Symphony No. 3 (Birth) – review by János Malina


"Iván Fischer conducted a symphony written by Levente Gyöngyösi and another by Mahler at the head of the Budapest Festival Orchestra at the main concert of the Mahler Fest this year. Gyöngyösi, whose Symphony no.3 was composed for this event on Iván Fischer’s request, had a previous cantata already performed by the Festival Orchestra; thus, Gyöngyösi can be seen as the orchestra’s own composer. Similarly to his First symphony, this one is also a program symphony; moreover, it can be seen as the continuation of the former composition concerning its biographical nature. On first hearing, however, this new symphony is significantly more mature and seems to have been composed with bigger economy compared to the previous one. My impression is that, concerning purely instrumental music, Gyöngyösi has by now attained the naturalism he presented in his vocal music for almost a decade.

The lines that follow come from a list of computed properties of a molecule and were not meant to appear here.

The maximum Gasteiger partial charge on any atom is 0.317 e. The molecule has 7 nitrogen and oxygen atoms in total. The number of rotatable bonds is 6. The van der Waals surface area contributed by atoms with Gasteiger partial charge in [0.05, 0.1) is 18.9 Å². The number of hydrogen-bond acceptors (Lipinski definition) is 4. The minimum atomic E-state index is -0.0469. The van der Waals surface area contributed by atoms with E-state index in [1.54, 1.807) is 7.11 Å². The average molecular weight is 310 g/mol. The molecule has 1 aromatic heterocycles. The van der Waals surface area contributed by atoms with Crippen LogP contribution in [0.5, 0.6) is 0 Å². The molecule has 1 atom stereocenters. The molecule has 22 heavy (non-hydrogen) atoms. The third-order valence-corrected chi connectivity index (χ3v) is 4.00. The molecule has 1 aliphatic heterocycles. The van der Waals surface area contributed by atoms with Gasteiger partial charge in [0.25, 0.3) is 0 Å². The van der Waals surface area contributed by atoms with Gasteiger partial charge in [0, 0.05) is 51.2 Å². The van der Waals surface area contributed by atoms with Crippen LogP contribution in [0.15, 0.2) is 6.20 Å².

His Symphony no.3 is called Birth. Based on its movements (Conception, Inside, Birth, Outside), it obviously celebrates a new life coming into existence. Since the reference to the birth of his first-born child is an open secret, the first and third symphonies together continue on the way of Sinfonia domestica in their particular language. This language is exceptionally polished, admittedly eclectic and extraordinarily varied. Phrasing Gyöngyösi’s fantasy of colours and his sense of impelling and exciting effects is a cliché. Many characteristic, suggestive moments are abode in our memory: the well-instrumented, ecstatic moments of the opening movement; his idyllic folk dance episode; the heart-throbbing, pure lyric of the second movement; the blood-freezingly strong and original depiction of the struggles of birth equal to the distorted characters of Bartók or Stravinsky; the “breakthrough”, the momentum of birth itself and finally the charming simplicity of the closing song by Attila József (beautifully sung by Beatrix Fodor). The symphony, both in details and as a whole, shows signs of order and careful formation and even if we can recognise the sources of Gyöngyösi’s thoughts on a scale from jazz and Mahler, through Kodály, Bartók to folk music, I assume that Gyöngyösi is stubbornly working on building his individual world of music. The consistent devotion to his own way is by all means honourable and congenial. Iván Fischer and his orchestra approached the piece with undiminished concentration and respect and the suggestive and chiselled performance was enthusiastically welcome by the audience."